It almost didn’t happen that way. In 1950, when CBS sought to move Lucille Ball’s popular radio program to television, the star insisted on casting her actual husband, Cuban bandleader Desi Arnaz, as her on-screen spouse. According to James Sheridan, the unofficial “I Love Lucy” scholar-in-residence at the Paley Center for Media in New York, the response by the network amounted to: “Forget it — nobody will believe you’re married to him.”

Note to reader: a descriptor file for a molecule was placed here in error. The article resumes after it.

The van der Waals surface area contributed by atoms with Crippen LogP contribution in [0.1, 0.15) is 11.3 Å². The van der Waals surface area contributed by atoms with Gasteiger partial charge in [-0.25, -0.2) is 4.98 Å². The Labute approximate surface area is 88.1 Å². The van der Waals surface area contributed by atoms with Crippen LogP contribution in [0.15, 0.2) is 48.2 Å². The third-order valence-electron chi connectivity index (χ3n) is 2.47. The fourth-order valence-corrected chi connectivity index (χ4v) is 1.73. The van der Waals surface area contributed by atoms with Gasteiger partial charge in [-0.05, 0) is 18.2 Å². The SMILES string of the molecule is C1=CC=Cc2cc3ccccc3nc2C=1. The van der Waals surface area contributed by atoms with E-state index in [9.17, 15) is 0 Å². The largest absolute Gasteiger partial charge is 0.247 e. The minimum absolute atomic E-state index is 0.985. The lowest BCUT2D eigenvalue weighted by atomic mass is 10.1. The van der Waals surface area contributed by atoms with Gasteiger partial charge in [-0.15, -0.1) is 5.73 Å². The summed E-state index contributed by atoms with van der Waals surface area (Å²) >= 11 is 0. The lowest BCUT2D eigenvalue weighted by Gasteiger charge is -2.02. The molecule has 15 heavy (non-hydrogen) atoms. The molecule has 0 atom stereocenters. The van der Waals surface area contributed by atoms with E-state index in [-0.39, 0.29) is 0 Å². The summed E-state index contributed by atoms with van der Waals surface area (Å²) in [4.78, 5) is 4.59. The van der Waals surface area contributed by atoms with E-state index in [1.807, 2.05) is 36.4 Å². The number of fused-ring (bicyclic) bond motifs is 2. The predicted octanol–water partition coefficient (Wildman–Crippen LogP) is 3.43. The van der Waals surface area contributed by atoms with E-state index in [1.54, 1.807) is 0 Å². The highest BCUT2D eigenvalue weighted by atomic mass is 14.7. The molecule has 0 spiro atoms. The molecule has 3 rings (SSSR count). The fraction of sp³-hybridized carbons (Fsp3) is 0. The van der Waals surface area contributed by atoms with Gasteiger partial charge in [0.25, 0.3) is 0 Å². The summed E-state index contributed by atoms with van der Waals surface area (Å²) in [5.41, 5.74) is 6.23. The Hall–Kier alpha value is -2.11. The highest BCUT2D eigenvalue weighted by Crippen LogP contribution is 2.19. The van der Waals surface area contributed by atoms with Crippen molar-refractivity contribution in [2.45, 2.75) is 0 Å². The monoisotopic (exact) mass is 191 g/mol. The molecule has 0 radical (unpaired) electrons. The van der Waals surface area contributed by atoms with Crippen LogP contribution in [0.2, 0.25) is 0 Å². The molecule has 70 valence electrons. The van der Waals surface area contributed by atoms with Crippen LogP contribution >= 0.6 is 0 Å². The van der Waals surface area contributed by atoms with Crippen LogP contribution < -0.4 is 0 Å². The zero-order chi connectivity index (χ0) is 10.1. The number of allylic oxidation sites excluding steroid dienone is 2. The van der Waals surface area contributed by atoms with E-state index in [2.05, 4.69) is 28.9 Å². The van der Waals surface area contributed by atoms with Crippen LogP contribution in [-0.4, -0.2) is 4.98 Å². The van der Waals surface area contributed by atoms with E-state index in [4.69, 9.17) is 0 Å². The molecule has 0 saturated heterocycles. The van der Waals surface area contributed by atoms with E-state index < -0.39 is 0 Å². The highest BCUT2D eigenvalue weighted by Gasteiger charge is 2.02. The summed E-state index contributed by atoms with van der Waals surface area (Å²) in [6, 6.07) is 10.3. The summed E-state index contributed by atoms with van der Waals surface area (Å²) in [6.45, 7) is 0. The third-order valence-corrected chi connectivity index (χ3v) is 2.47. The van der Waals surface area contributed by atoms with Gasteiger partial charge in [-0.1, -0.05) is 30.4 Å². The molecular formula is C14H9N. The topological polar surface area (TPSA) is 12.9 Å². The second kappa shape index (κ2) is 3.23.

It undoubtedly helped that Arnaz, a descendant of Spanish nobility, was, to put it directly, a white man — albeit one who would exclaim, “Now, Loosy, take-a-tizzy!” when he was trying to calm his wife. Arnaz’s accent and mispronunciations were more than a running joke in “I Love Lucy”; they were the key to the character of Ricky Ricardo, who believed he was fitting smoothly into American society even as he struggled with its most basic requirement. At moments of high emotion, he would erupt into bursts of rapid-fire Spanish that were usually left untranslated; no line of dialogue could be funnier than the cascade of long vowels and clipped sibilants he poured down on his uncomprehending wife. It would not be an exaggeration to say that the first words of Spanish many Americans heard spoken were by Arnaz (or that the first Spanish words whose meaning they understood were Lucy’s hesitant efforts to wrap her tongue around a word for “thank you” she pronounced “grassy-ass”).